New boosters of the COVID-19 vaccine provide poor protection against symptomatic infection, according to a study by the US Centers for Disease Control and Prevention (CDC) published on November 22.
Absolute vaccine effectiveness was 50 percent or less among people who received one of the new bivalents after receiving two or more original doses of the vaccine, CDC researchers estimated.
Among people 65 and older, the age group most at risk of severe COVID-19, a bivalent provided at most only 32 percent protection, according to the study.
The study provides the first estimates of vaccine effectiveness for the boosters, made by Pfizer and Moderna and cleared by the US Food and Drug Administration (FDA) in late August, despite that no human trial data are available.
Shortly thereafter, the CDC recommended that virtually all Americans age 12 and older take one of the new shots, which contain components of the Omicron BA.4/BA.5 subvariants instead of just the old strain of Wuhan.
The new study is based on test results from a nationwide CDC testing program called Incrementing Community Access to Testing, which offers free testing to people in parts of the United States. It was published in the CDC’s quasi-journal, which only publishes articles (pdf) after they have been configured to align with CDC messaging.
The researchers analyzed hundreds of thousands of tests and stratified the results by number of doses received and age.
They found that a bivalent after two doses provided 41% protection for people aged 18 to 49, 50% protection for those aged 50 to 64 and only 32% for people aged 65 and older. .
Protection was 43 percent, 25 percent, and 19 percent after receiving a bivalent after three shots.
Estimates of the fourth dose of protection were 28% for people aged 50 to 64 and 23% for people aged 65 and over.
The study did not look at effectiveness against severe disease. According to an October study, the protection against serious diseases of the old boosters was waning considerably against the newer subvariants of Omicron.
Comparison with old boosters
The researchers also compared the effectiveness of the new boosters with the old ones, which were discontinued in early September and had provided little protection against infection.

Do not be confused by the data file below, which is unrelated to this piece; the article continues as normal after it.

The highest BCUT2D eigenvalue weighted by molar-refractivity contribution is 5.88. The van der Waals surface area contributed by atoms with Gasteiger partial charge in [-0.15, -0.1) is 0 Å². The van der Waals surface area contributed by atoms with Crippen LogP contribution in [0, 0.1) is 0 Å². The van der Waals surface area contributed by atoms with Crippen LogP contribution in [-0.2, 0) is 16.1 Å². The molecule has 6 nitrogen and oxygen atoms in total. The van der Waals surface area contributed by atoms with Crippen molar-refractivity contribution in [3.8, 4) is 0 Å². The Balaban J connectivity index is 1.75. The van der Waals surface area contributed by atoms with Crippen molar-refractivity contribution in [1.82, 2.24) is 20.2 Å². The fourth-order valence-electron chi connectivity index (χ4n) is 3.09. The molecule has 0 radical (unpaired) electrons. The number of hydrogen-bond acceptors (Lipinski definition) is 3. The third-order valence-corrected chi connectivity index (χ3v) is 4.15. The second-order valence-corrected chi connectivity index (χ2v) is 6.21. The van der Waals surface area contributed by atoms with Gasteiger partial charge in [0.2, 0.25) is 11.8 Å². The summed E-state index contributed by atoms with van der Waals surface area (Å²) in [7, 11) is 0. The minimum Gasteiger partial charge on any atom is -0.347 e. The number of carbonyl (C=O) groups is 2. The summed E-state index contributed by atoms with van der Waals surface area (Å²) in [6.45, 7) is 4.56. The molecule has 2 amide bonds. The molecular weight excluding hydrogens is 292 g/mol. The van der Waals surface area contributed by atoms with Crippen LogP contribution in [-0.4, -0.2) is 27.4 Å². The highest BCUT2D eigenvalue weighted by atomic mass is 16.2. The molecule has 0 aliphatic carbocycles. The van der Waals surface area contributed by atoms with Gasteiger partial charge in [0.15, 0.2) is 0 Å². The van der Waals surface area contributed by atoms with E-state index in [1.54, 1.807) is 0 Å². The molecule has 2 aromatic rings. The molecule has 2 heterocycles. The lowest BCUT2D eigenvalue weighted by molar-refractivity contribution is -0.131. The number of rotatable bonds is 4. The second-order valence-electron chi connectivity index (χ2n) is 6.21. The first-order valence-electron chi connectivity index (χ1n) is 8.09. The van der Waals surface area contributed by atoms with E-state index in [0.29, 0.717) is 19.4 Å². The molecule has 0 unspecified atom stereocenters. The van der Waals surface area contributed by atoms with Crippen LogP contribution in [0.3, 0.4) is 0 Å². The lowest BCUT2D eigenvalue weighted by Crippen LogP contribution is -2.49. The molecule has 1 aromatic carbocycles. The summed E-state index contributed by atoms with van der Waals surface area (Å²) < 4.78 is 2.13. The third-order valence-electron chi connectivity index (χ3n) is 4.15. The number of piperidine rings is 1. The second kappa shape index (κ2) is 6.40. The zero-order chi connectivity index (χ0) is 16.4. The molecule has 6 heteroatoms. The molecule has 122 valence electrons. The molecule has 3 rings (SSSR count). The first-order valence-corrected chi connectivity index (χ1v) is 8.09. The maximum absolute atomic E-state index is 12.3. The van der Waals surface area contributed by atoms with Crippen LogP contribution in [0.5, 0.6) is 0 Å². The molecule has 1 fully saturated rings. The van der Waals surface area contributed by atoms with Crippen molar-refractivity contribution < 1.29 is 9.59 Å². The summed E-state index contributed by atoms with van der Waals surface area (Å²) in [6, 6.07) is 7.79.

They found that the new reinforcements provided better protection.
Relative effectiveness, or effectiveness compared to the old boosters, was 30% to 56% among people aged 18 to 49, 31% to 48% among people aged 50 to 64, and 28% in 43% among the elderly.
Effectiveness was worse when people received a bivalent booster shortly after a monovalent vaccine. It was highest when people received a bivalent eight months or more after a monovalent.
Researchers recommend boosters
CDC scientists said the results support the US government’s position that virtually all Americans receive a new booster.
“Bivalent mRNA booster doses provide additional protection against symptomatic SARS-CoV-2 in immunocompetent individuals who previously received only monovalent vaccine, with relative benefits increasing over time from receipt of the next monovalent vaccine dose recent,” they said.
“These findings support the current COVID-19 vaccination policy that recommends a bivalent booster dose for adults who have completed at least one primary series of mRNA vaccination, regardless of the number of monovalent doses previously received,” they add.
Study limitations included self-report of vaccination status and history of previous infection. The researchers said they could not stratify the vaccine estimates by the presence of a previous infection, which is known as natural immunity and confers greater protection than vaccines.
Dr. Robert Malone in Washington on June 29, 2021. (Zhen Wang/The Epoch Times) Dr. Anthony Fauci, director of the National Institute of Allergy and Infectious Diseases, in Washington on November 22, 2022. (Jim Watson/AFP via Getty Images)
Dr. Robert Malone, who helped develop the messenger RNA technology that Pfizer and Moderna use with their vaccines, said the conclusion supporting the current booster recommendations was not supported by the study results.
“If their standard is that improved protection against infection is their only criterion, and they haven’t done a rigorous analysis of safety and proven risk of immune imprinting, then that’s not an adequate basis for making a recommendation of vaccination,” Malone said. The era
“The recommendation for vaccination with these products should include their effectiveness in protecting against infection, serious illness, death and the safety associated with the product. And in particular, an emphasis on immune imprinting and long-term immunological effects” , Malone added.
The researchers did not mention safety once in the new study.
Immune imprinting refers to an immune system locked in a response to an old strain of virus. Malone has been warning about the imprint for more than a year, and the scientists behind the recent studies on the new drivers said it was a concern.
Several studies have found that the effectiveness of the vaccine becomes negative over time.
Fauci promotes boosters
Dr. Anthony Fauci, longtime head of the National Institute of Allergy and Infectious Diseases, told a news conference in Washington on Tuesday that people should get boosters, although he acknowledged that protection is waning.
Fauci, who also serves as President Joe Biden’s chief medical adviser, pointed to the new CDC study.
“Everybody’s asking the question: Where is the clinical efficacy data? Now it came out with the CDC MMWR this morning,” he said.
Clinical efficacy refers to the results of a clinical trial. The CDC paper was not from a clinical trial. There are no clinical efficacy results yet for any of the new enhancers.
Zachary Stieber covers US and global news for The Epoch Times. It is based in Maryland.